* @param	{Node}		[target=`document`]	Event listener target
 * @returns {undefined}
 * @memberof core/dispatcher
  • @function indicates the documentation belongs to a function.
  • @param should be repeated for each parameter. The type(s) is set within curly braces, followed by the name of the parameter. A short description of the parameter follows. Default parameter values are documented by including them within square brackets in the name position as shown above.
  • @returns indicates the type of the return. Functions that have no return should be documented as returning {undefined} to keep ESLint happy.

The Enact Voice

Enact docs should strive to have a common voice. They should be concise, informative and, as appropriate, a bit playful. Don’t be afraid to inject a little bit of fun into what could otherwise be dry reading.


  • Use the active voice when writing docs.
  • Descriptions should focus on what the componet or property provides.
  • Only document the true state for boolean propertues unless the false state’s operation is unclear.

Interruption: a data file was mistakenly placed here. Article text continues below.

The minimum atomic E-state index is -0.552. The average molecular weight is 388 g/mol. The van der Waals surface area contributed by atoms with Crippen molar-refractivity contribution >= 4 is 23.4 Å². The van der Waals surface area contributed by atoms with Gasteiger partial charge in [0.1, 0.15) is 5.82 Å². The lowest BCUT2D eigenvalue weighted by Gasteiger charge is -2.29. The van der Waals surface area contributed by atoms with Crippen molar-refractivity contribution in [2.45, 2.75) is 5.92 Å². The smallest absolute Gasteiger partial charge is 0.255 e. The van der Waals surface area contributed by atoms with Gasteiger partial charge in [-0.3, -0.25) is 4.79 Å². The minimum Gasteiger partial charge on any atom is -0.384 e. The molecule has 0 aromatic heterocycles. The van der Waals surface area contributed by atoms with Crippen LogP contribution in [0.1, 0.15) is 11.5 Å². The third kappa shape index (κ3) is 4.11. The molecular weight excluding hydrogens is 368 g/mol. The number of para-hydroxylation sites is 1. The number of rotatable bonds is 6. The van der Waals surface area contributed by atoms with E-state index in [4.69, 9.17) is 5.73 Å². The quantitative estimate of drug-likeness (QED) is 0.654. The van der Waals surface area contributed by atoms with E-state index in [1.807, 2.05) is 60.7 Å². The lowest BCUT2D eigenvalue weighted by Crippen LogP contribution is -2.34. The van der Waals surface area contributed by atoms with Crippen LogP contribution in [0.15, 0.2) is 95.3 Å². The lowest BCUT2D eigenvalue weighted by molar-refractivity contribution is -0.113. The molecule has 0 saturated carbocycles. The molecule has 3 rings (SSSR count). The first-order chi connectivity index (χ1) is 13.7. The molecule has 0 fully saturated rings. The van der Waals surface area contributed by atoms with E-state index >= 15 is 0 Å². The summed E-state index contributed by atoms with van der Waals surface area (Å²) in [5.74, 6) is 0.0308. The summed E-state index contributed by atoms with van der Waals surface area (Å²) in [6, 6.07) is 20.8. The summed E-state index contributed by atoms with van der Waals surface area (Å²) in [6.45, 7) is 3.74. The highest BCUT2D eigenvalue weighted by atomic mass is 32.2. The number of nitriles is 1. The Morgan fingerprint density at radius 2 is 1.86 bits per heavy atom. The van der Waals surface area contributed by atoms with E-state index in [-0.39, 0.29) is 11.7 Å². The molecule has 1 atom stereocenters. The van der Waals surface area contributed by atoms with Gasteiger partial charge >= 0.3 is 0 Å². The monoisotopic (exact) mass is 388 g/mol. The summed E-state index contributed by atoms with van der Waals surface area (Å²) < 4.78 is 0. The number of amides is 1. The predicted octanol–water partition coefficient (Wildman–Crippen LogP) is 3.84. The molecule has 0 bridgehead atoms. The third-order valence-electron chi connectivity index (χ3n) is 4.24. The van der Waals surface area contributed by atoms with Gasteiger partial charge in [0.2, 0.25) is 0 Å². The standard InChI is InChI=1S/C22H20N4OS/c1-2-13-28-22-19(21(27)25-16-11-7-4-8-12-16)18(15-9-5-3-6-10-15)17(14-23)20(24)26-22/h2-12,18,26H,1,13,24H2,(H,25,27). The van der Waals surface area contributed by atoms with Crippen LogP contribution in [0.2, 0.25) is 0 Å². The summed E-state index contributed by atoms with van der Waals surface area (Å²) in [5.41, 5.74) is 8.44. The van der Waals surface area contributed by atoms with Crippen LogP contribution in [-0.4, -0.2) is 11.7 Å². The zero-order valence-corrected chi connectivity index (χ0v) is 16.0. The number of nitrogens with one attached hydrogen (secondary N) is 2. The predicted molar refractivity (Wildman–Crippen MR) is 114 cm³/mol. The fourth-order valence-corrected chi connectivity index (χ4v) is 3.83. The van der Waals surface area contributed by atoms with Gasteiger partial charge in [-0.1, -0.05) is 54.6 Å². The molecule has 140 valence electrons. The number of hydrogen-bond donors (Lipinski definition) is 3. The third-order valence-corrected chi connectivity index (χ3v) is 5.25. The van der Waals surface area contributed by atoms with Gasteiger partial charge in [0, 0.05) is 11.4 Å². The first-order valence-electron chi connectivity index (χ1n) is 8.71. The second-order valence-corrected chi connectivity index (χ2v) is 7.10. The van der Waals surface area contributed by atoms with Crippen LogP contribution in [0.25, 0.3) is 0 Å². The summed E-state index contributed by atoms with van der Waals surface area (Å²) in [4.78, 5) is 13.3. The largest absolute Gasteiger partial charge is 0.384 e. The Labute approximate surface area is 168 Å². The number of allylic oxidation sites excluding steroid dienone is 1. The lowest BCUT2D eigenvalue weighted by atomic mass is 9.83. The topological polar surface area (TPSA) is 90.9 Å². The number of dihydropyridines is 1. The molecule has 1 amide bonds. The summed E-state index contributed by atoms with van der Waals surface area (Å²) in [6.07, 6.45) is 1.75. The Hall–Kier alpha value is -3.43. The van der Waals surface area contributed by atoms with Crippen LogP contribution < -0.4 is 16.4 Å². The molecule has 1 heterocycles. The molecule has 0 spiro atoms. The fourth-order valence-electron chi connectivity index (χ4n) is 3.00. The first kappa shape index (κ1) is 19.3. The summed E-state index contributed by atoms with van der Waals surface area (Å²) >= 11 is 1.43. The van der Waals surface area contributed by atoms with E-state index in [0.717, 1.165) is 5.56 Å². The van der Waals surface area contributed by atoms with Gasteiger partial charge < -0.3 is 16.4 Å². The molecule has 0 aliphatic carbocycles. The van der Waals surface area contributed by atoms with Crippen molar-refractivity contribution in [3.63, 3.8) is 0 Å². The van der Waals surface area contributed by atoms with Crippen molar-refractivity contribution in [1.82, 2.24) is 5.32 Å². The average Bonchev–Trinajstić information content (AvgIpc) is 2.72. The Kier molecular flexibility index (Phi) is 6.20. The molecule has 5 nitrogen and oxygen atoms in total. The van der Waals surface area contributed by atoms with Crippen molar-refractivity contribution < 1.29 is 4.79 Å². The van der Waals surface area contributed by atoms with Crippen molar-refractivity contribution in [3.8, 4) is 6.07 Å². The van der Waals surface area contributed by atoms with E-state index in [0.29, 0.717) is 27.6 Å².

• Property descriptions use the present tense and complete either ‘This property …’ or ‘This property configures …’
  • Callbacks use the future perfect tense and complete the sentence ‘This callback will be …’
  • Imperative methods (rarely used) use the present tense and completes the sentence ‘Call this method to …’


  • A Moonstone-styled button with built-in support for …
  • The color of the underline beneath button’s content.
  • Applies a disabled style and prevents interacting with the component.
  • Called when the internal input is focused.

Could be better:

  • This component could be used to display a button …
  • Set this to change the color of the underline beneath the button’s content.
  • Controls whether the item is expanded or not.
  • A callback function invoked when the internal input is focused.

Verifying Correct Documentation

Errors in documentation can prevent the doc tool from correctly generating our docs. Always run the parse command over the documentation to be sure there are no parse warnings. To do this, follow these steps:

git clone
cd docs
npm install
rm -rf raw/enact
ln -s /path/to/your/enact/repo raw/enact
npm run parse

The parse command should execute without any warnings (e.g. ‘Too many doclets’).